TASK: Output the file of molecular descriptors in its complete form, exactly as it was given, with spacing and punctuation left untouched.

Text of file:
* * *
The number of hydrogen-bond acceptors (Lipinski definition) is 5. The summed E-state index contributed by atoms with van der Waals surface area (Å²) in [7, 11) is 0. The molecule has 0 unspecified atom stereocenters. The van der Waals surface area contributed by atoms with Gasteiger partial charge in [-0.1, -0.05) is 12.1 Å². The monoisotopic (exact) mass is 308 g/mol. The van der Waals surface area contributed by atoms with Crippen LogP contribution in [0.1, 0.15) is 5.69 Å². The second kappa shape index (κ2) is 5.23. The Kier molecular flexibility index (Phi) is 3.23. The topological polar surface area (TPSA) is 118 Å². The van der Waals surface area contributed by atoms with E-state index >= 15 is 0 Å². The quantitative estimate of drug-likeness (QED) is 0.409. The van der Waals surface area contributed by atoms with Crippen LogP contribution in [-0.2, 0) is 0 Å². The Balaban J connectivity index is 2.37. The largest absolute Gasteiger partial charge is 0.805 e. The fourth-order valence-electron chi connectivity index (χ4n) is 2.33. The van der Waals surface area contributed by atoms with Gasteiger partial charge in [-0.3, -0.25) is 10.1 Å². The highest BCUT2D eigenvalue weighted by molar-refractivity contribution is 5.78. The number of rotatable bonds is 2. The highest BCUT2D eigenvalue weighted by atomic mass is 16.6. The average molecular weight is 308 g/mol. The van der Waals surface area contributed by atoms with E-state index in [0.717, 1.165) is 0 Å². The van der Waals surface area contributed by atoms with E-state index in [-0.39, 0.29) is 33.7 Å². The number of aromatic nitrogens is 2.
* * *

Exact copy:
The number of hydrogen-bond acceptors (Lipinski definition) is 5. The summed E-state index contributed by atoms with van der Waals surface area (Å²) in [7, 11) is 0. The molecule has 0 unspecified atom stereocenters. The van der Waals surface area contributed by atoms with Gasteiger partial charge in [-0.1, -0.05) is 12.1 Å². The monoisotopic (exact) mass is 308 g/mol. The van der Waals surface area contributed by atoms with Crippen LogP contribution in [0.1, 0.15) is 5.69 Å². The second kappa shape index (κ2) is 5.23. The Kier molecular flexibility index (Phi) is 3.23. The topological polar surface area (TPSA) is 118 Å². The van der Waals surface area contributed by atoms with E-state index >= 15 is 0 Å². The quantitative estimate of drug-likeness (QED) is 0.409. The van der Waals surface area contributed by atoms with Crippen LogP contribution in [-0.2, 0) is 0 Å². The Balaban J connectivity index is 2.37. The largest absolute Gasteiger partial charge is 0.805 e. The fourth-order valence-electron chi connectivity index (χ4n) is 2.33. The van der Waals surface area contributed by atoms with Gasteiger partial charge in [-0.3, -0.25) is 10.1 Å². The highest BCUT2D eigenvalue weighted by molar-refractivity contribution is 5.78. The number of rotatable bonds is 2. The highest BCUT2D eigenvalue weighted by atomic mass is 16.6. The average molecular weight is 308 g/mol. The van der Waals surface area contributed by atoms with E-state index in [0.717, 1.165) is 0 Å². The van der Waals surface area contributed by atoms with E-state index in [-0.39, 0.29) is 33.7 Å². The number of aromatic nitrogens is 2.